Come join us for our new ALL DAY Thursday work parties at the Whidbey Institute Westgarden!

Now that the season is picking up we’re going to extend our Thursday garden work parties from 9am-4pm! Feel free to come at any point and stay for as long as you like!

As always you’ll have the opportunity to learn about small scale gardening, spend time in a beautiful and peaceful garden, meet some great people and help grow food for your community! We’ll be also be serving a simple lunch at noon for everyone and if you feel inspired to bring a dish to share, please do!

The work party runs from 9am to 4pm EVERY Thursday all season long!

For more information contact Abigail Lazarowski (Garden Apprentice)



Volunteers enjoying lunch together.


Cary weeding out an herb bed!


Come join the fun in the garden!


A few weeks ago we were fortunate enough to have an group of students from the University of Washington join us in the Westgarden. They were incredibly helpful and such a joy to work with!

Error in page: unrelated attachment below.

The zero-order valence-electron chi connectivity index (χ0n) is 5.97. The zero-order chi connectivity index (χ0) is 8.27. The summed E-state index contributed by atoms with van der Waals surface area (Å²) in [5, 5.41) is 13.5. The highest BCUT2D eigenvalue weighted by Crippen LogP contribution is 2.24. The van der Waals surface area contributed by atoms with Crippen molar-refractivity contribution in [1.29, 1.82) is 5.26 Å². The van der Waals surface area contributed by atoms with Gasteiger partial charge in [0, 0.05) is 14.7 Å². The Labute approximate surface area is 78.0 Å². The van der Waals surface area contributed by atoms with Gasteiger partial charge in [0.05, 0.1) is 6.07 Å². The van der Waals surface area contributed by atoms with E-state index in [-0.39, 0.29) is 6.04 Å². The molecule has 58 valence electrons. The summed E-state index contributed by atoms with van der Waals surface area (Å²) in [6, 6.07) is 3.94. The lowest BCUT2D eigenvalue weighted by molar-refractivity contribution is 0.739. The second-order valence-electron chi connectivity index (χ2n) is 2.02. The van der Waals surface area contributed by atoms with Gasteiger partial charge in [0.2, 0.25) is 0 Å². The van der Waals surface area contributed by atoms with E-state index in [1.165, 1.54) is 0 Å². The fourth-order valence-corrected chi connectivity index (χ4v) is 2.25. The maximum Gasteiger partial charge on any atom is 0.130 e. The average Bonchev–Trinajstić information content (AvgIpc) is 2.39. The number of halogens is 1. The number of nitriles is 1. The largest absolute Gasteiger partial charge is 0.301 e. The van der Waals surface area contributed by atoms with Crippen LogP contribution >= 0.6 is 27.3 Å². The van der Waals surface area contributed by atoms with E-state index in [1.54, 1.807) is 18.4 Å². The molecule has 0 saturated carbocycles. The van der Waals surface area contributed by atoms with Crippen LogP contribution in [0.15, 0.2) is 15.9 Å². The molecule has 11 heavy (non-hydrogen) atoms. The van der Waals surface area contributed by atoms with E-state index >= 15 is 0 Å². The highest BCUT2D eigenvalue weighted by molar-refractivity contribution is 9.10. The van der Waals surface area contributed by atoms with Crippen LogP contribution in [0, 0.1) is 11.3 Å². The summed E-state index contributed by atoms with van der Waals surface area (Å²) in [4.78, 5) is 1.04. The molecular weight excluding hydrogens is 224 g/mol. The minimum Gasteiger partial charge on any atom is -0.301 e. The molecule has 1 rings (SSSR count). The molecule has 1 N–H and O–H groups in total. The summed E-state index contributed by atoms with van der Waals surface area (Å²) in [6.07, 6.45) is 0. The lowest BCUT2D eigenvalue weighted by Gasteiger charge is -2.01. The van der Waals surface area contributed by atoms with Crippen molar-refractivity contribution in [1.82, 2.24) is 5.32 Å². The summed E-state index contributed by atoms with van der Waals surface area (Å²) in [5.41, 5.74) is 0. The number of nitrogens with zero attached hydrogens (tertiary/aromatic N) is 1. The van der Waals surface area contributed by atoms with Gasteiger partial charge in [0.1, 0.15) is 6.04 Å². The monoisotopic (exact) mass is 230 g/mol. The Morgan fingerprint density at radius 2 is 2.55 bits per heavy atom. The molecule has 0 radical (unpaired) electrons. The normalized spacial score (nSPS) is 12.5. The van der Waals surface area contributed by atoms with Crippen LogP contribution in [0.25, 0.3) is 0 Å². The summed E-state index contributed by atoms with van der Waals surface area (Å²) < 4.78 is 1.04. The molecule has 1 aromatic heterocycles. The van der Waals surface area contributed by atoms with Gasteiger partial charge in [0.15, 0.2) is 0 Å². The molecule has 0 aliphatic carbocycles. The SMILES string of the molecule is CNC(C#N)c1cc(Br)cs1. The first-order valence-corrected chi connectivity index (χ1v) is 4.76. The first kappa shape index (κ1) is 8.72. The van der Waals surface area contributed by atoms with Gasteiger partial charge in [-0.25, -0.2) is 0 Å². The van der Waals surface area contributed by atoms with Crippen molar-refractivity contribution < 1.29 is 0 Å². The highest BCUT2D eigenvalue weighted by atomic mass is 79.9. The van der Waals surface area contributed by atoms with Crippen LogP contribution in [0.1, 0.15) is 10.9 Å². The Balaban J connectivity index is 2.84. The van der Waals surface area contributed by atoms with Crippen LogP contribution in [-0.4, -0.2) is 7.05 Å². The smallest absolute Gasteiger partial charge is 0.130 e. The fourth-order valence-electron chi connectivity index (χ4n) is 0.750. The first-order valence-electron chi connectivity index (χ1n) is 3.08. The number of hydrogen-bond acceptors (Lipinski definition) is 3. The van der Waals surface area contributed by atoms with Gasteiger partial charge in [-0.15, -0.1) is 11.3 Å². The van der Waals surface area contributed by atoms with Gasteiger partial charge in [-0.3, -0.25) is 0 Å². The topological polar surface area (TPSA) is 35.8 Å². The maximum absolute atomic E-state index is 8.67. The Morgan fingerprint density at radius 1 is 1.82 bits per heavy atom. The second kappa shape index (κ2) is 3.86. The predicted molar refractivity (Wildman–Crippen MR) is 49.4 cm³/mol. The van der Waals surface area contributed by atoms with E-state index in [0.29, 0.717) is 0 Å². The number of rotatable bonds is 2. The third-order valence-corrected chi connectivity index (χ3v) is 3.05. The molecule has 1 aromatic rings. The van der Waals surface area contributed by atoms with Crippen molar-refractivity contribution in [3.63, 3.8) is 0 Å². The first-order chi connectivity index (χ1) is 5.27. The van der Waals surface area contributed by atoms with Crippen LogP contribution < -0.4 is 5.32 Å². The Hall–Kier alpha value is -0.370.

The group of 10 students were part of the UW Urban Farm class doing a farm tour of Whidbey Island. Some of their classmates also helped out Cary Peterson at the South Whidbey Academy farm field and others joined Camille Green at the Good Cheer Food Bank garden.

We had the students help us weed out and build up some of the Westgardens’ oldest medicinal herb beds. The students were able to learn about some of the medicinal herbs we have growing in the garden including Yarrow, Apothecary’s Rose, Feverfew, Echinacea and Comfrey as well as hone their weeding and bed building skills.





Thank you all for your help!


Earlier this spring we were lucky enough to have the third grade students from the Whidbey Island Waldorf School join us in the Westgarden with their teacher Kat Carlson. We started off the day digging up the cow horns that the students buried in the garden last fall as a biodynamic preparation. Within Biodynamics, the tradition of burying manure filled cow horns in the earth is thought to bring fertility to ayour garden. The students discovered that the horns were not yet ready to leave the ground to be turned into a special fertilizer so we put them back in the earth. We planted California Poppies, Bachelor Buttons and Calendula Flowers over top of them and we will check the horns again in the summer.